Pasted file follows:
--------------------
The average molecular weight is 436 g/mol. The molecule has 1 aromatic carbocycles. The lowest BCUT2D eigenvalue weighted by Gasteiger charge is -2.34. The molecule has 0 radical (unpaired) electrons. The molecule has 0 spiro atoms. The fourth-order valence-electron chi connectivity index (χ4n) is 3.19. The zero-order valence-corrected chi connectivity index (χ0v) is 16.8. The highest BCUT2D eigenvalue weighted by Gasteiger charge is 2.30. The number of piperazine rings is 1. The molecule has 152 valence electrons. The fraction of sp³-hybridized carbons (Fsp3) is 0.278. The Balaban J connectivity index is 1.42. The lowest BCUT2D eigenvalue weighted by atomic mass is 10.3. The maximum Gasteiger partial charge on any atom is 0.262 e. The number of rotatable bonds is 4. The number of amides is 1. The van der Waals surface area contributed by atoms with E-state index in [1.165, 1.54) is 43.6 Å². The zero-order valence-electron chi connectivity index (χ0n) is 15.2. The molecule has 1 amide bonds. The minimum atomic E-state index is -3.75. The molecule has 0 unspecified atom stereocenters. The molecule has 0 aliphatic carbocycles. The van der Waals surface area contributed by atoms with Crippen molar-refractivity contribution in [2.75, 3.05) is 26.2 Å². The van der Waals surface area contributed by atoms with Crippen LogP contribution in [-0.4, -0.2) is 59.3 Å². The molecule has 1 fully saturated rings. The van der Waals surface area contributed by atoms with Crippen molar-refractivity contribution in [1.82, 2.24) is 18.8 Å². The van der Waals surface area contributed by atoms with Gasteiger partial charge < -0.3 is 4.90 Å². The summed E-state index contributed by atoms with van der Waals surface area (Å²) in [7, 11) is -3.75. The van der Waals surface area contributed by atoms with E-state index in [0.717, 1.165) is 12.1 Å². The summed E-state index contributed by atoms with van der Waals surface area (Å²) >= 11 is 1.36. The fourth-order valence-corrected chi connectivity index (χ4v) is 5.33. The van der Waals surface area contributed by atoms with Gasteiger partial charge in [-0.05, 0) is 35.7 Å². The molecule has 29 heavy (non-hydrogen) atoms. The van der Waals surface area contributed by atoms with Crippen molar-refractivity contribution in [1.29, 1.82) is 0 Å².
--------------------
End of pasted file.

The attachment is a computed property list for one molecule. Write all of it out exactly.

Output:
The average molecular weight is 436 g/mol. The molecule has 1 aromatic carbocycles. The lowest BCUT2D eigenvalue weighted by Gasteiger charge is -2.34. The molecule has 0 radical (unpaired) electrons. The molecule has 0 spiro atoms. The fourth-order valence-electron chi connectivity index (χ4n) is 3.19. The zero-order valence-corrected chi connectivity index (χ0v) is 16.8. The highest BCUT2D eigenvalue weighted by Gasteiger charge is 2.30. The number of piperazine rings is 1. The molecule has 152 valence electrons. The fraction of sp³-hybridized carbons (Fsp3) is 0.278. The Balaban J connectivity index is 1.42. The lowest BCUT2D eigenvalue weighted by atomic mass is 10.3. The maximum Gasteiger partial charge on any atom is 0.262 e. The number of rotatable bonds is 4. The number of amides is 1. The van der Waals surface area contributed by atoms with E-state index in [1.165, 1.54) is 43.6 Å². The zero-order valence-electron chi connectivity index (χ0n) is 15.2. The molecule has 1 amide bonds. The minimum atomic E-state index is -3.75. The molecule has 0 unspecified atom stereocenters. The molecule has 0 aliphatic carbocycles. The van der Waals surface area contributed by atoms with Crippen molar-refractivity contribution in [2.75, 3.05) is 26.2 Å². The van der Waals surface area contributed by atoms with Crippen LogP contribution in [-0.4, -0.2) is 59.3 Å². The molecule has 1 fully saturated rings. The van der Waals surface area contributed by atoms with Crippen molar-refractivity contribution in [1.82, 2.24) is 18.8 Å². The van der Waals surface area contributed by atoms with Gasteiger partial charge < -0.3 is 4.90 Å². The summed E-state index contributed by atoms with van der Waals surface area (Å²) in [7, 11) is -3.75. The van der Waals surface area contributed by atoms with E-state index in [0.717, 1.165) is 12.1 Å². The summed E-state index contributed by atoms with van der Waals surface area (Å²) >= 11 is 1.36. The fourth-order valence-corrected chi connectivity index (χ4v) is 5.33. The van der Waals surface area contributed by atoms with Gasteiger partial charge in [-0.05, 0) is 35.7 Å². The molecule has 29 heavy (non-hydrogen) atoms. The van der Waals surface area contributed by atoms with Crippen molar-refractivity contribution in [1.29, 1.82) is 0 Å².